With the focus of space research moving away from luxury items such as coke, bread and sherry and onto fresh foods, it is important to highlight the advantages of space farming. As well as the nutritional benefit, growing food in space could eventually lower the cost of resupply missions to the International Space Station and have positive effects on the psychological health of astronauts through tending for the plants as they grow.

“Caring for a plant every day provides vital psychological relief, giving astronauts a small remembrance of Earth,” NASA scientist Howard Levine told Modern Farmer.

'Diary of a Space Zucchini', a poignant account of the life of a zucchini was kept by astronaut Don Pettit as it grew on board the International Space Station. (Credits: NASA)

‘Diary of a Space Zucchini’, a poignant account of the life of a zucchini was kept by astronaut Don Pettit as it grew on board the International Space Station.
(Credits: NASA)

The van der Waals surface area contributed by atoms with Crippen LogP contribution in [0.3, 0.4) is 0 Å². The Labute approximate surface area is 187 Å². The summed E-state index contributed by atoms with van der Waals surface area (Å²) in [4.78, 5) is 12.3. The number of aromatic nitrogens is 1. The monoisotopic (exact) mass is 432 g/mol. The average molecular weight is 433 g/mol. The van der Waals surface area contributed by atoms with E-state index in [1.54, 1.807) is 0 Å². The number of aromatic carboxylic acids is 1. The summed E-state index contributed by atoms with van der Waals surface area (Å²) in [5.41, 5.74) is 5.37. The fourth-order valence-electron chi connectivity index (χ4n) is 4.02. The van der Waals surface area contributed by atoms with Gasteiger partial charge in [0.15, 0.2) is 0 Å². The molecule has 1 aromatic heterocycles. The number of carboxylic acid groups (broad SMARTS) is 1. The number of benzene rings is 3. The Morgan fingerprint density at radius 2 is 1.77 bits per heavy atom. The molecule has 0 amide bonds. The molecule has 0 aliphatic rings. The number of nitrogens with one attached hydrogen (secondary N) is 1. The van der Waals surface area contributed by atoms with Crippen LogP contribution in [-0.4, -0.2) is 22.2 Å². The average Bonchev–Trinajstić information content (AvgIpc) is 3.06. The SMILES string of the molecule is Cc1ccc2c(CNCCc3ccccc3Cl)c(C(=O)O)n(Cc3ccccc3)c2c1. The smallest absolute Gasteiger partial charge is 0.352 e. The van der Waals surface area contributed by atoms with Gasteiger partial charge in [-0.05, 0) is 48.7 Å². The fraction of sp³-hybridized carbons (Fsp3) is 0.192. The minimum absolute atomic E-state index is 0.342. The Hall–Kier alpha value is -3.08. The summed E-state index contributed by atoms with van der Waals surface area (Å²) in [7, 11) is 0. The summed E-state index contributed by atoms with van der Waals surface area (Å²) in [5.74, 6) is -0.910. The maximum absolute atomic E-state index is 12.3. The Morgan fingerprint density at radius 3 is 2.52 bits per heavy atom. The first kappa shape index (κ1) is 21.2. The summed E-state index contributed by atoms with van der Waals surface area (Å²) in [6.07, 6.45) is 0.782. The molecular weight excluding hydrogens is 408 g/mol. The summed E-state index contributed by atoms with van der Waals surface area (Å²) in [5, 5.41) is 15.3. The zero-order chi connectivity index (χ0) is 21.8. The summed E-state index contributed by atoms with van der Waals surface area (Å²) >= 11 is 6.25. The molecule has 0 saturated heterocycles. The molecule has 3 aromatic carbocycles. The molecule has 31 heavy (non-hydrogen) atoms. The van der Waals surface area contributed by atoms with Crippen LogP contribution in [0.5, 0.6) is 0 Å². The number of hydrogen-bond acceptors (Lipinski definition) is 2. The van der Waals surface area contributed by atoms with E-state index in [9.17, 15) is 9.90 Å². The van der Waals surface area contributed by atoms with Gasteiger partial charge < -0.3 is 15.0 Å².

An example of such positivity from growing vegetables in space is Astronaut Don Pettit. He kept ‘Diary of a Space Zucchini’ during his time aboard the station and wrote a creative and poignant personified account of the life of a zucchini growing in space.

“Excitement is in the air. Gardener said we will soon be returning to Earth. Our part of the mission is nearly complete and the new crew will take over for us. I am a bit worried about Broccoli, Sunflower, and me. If Gardener leaves, who will take care of us?” Pettit writes in the voice of the zucchini.

Following the recent verification from scientists that fresh food grown in Lada is deemed safe for consumption, the space menu is set to expand as other vegetable varieties join the line up to grow in the space greenhouse. After repairing Lada, researchers are planning to grow rice, tomatoes, and bell peppers aboard the International Space Station next year, none of which have ever been grown in space before.